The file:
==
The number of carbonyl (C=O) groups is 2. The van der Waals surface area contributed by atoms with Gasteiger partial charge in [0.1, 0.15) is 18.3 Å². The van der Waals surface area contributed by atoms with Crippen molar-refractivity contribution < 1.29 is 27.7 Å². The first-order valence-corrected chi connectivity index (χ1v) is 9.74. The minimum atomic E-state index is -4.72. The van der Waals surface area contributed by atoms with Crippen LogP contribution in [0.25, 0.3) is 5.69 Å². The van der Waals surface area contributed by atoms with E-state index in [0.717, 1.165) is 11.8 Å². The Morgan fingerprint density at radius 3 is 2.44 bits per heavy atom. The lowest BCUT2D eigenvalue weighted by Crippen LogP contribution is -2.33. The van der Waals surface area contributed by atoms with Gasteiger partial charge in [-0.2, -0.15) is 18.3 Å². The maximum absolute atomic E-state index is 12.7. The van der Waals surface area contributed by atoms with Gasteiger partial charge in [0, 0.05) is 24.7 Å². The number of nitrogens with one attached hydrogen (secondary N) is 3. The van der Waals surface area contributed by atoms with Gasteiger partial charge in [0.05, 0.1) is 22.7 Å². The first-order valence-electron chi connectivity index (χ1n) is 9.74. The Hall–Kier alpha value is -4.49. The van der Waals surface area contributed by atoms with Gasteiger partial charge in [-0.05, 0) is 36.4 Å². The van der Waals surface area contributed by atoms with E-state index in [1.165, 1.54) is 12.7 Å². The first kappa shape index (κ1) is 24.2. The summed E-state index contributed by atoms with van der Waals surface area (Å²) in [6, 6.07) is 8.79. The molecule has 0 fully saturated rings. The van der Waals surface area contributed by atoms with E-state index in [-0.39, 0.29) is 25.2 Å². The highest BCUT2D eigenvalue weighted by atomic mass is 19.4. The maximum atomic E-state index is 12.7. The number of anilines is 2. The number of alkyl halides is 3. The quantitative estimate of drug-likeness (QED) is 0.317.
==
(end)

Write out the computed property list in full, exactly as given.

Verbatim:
The number of carbonyl (C=O) groups is 2. The van der Waals surface area contributed by atoms with Gasteiger partial charge in [0.1, 0.15) is 18.3 Å². The van der Waals surface area contributed by atoms with Crippen molar-refractivity contribution < 1.29 is 27.7 Å². The first-order valence-corrected chi connectivity index (χ1v) is 9.74. The minimum atomic E-state index is -4.72. The van der Waals surface area contributed by atoms with Crippen LogP contribution in [0.25, 0.3) is 5.69 Å². The van der Waals surface area contributed by atoms with E-state index in [0.717, 1.165) is 11.8 Å². The Morgan fingerprint density at radius 3 is 2.44 bits per heavy atom. The lowest BCUT2D eigenvalue weighted by Crippen LogP contribution is -2.33. The van der Waals surface area contributed by atoms with Gasteiger partial charge in [-0.2, -0.15) is 18.3 Å². The maximum absolute atomic E-state index is 12.7. The van der Waals surface area contributed by atoms with Gasteiger partial charge in [0, 0.05) is 24.7 Å². The number of nitrogens with one attached hydrogen (secondary N) is 3. The van der Waals surface area contributed by atoms with Gasteiger partial charge in [0.05, 0.1) is 22.7 Å². The first-order valence-electron chi connectivity index (χ1n) is 9.74. The Hall–Kier alpha value is -4.49. The van der Waals surface area contributed by atoms with Gasteiger partial charge in [-0.05, 0) is 36.4 Å². The van der Waals surface area contributed by atoms with E-state index in [1.165, 1.54) is 12.7 Å². The first kappa shape index (κ1) is 24.2. The summed E-state index contributed by atoms with van der Waals surface area (Å²) in [6, 6.07) is 8.79. The molecule has 0 fully saturated rings. The van der Waals surface area contributed by atoms with E-state index in [-0.39, 0.29) is 25.2 Å². The highest BCUT2D eigenvalue weighted by atomic mass is 19.4. The maximum atomic E-state index is 12.7. The number of anilines is 2. The number of alkyl halides is 3. The quantitative estimate of drug-likeness (QED) is 0.317.